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Can someone explain angular power spectrum

  1. Apr 24, 2009 #1
    Hi
    I'm trying to get my head around this plot of the cosmic microwave background radiation.
    http://www.astro.ucla.edu/~wright/CMB-LCDM-w-WMAP.gif
    I've been searching all around to find out what exactly a angular power spectrum is. I know what an ordinary power spectrum is.
    I'm a second year university physics student, haven't read any cosmology.


    Thanks for any help
     
  2. jcsd
  3. Apr 25, 2009 #2

    Chalnoth

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    Science Advisor

    Note: Gah, I give up on the latex. My Latex code is right, but it's still showing up as an error on my machine. If you don't see it, sorry, but you can check the link at the bottom for some more detail.

    Okay, so what is done is we take the map of the CMB sky, and perform a spherical harmonic transform on it. A spherical harmonic transform is basically the same general concept as a Fourier transform, but the spherical harmonics are mutually orthogonal on the surface of a sphere, like so:

    [tex]f(\theta, \phi) = \sum_{lm}a_{lm}Y(\theta, \phi)_{l}^{m}[/tex]

    Here the "l" index denotes the number of oscillations, and the "m" index is a way of encoding the direction of oscillation on the sphere, and varies from "-l" to "l". For example, l=0 is zero oscillation: this is the monopole that sets the overall scale. l=1 is a dipole: one full oscillation over the sphere, and there are three possible directions (x, y, and z). Go to higher and higher l values, and you get more (and therefore smaller) oscillations and more possible directions for those oscillations. The way they are typically written, the spherical harmonic functions [tex]Y(\theta, \phi)_{l}^{m}[/tex] are complex functions, and the coefficients are therefore complex. This is a minor issue, though. In order to build the power spectrum, we average over directions. This is done as follows:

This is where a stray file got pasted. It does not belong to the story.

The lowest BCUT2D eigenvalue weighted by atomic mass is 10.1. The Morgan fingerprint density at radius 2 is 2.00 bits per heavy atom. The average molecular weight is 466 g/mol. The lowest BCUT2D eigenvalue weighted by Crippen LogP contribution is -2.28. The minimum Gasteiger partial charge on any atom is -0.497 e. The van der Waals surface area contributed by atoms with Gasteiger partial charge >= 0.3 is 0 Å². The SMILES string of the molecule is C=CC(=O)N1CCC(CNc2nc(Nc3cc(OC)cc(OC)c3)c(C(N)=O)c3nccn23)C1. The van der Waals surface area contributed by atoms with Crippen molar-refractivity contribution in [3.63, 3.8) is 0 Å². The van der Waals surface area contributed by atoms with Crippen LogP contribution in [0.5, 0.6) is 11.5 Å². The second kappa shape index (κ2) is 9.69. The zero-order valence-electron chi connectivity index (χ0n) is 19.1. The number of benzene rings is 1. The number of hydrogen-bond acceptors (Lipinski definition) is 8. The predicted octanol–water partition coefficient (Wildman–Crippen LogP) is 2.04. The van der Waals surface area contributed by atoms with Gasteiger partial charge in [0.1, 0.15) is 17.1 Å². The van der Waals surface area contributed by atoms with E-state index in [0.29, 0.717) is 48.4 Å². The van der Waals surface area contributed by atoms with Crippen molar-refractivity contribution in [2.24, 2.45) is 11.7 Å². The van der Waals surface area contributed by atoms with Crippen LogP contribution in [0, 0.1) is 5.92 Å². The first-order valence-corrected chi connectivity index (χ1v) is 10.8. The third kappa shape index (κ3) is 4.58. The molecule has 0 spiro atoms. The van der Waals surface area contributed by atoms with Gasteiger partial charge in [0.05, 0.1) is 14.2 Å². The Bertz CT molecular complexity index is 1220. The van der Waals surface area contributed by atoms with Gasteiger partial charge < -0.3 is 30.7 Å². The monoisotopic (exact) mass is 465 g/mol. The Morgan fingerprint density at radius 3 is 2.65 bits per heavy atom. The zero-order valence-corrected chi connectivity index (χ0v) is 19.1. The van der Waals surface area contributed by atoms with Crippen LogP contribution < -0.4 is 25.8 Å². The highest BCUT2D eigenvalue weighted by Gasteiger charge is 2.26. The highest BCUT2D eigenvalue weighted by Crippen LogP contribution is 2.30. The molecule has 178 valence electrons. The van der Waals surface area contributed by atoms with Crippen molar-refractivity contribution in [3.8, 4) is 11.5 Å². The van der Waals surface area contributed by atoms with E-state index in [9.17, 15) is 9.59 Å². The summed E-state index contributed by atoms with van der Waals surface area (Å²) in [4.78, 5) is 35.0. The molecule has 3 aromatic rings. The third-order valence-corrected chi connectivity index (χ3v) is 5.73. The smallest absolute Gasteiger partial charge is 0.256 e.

[tex]C_l = \frac{1}{2l+1}\sum_{m=-l}^l a_{lm}a^*_{lm}[/tex]

    Finally, in building that plot, you may notice that the vertical axis is not [tex]C_l[/tex], but is instead [tex]C_l l(l+1)/2\pi[/tex]. It turns out if we had a power spectrum that was uniform in a logarithmic interval in l, then multiplying said function by [tex]l(l+1)/2\pi[/tex] would give us a constant. Thus this multiplication allows us to interpret the function more easily, because inflation predicts that the primordial power spectrum, the one initially generated by inflation, would be nearly a constant in this space.

    If inflation is true, then, all of the features you see in a power spectrum written as above that deviate from a constant stem from the dynamics of the universe between inflation and the emission of the big bang (plus some very slight modification between us and the CMB). For example, the long damping tail at high l stems from the fact that the surface of emission of the CMB is not instantaneous: the phase transition from a plasma to a gas happened over time, and the resultant blurring of the signal damps the small-scale fluctuations. There's also the ratio between the even and odd peaks of the power spectrum. This comes about because of the differences in the physics between normal matter and dark matter: dark matter just falls into potential wells, while normal matter bounces. The failure of dark matter to bounce causes a reduction of the even-numbered peaks relative to normal matter.

    Anyway, if you want an in-depth description of the whole process, take a look at Max Tegmark's page:
    http://space.mit.edu/home/tegmark/cmb/pipeline.html
     
    Last edited: Apr 25, 2009
  4. Apr 25, 2009 #3
    Thanks a lot for that lengthy explanation. I can read the latex-code by holding the cursor over the red text, so thats no problem.

    Thanks again.

    /Johan
     
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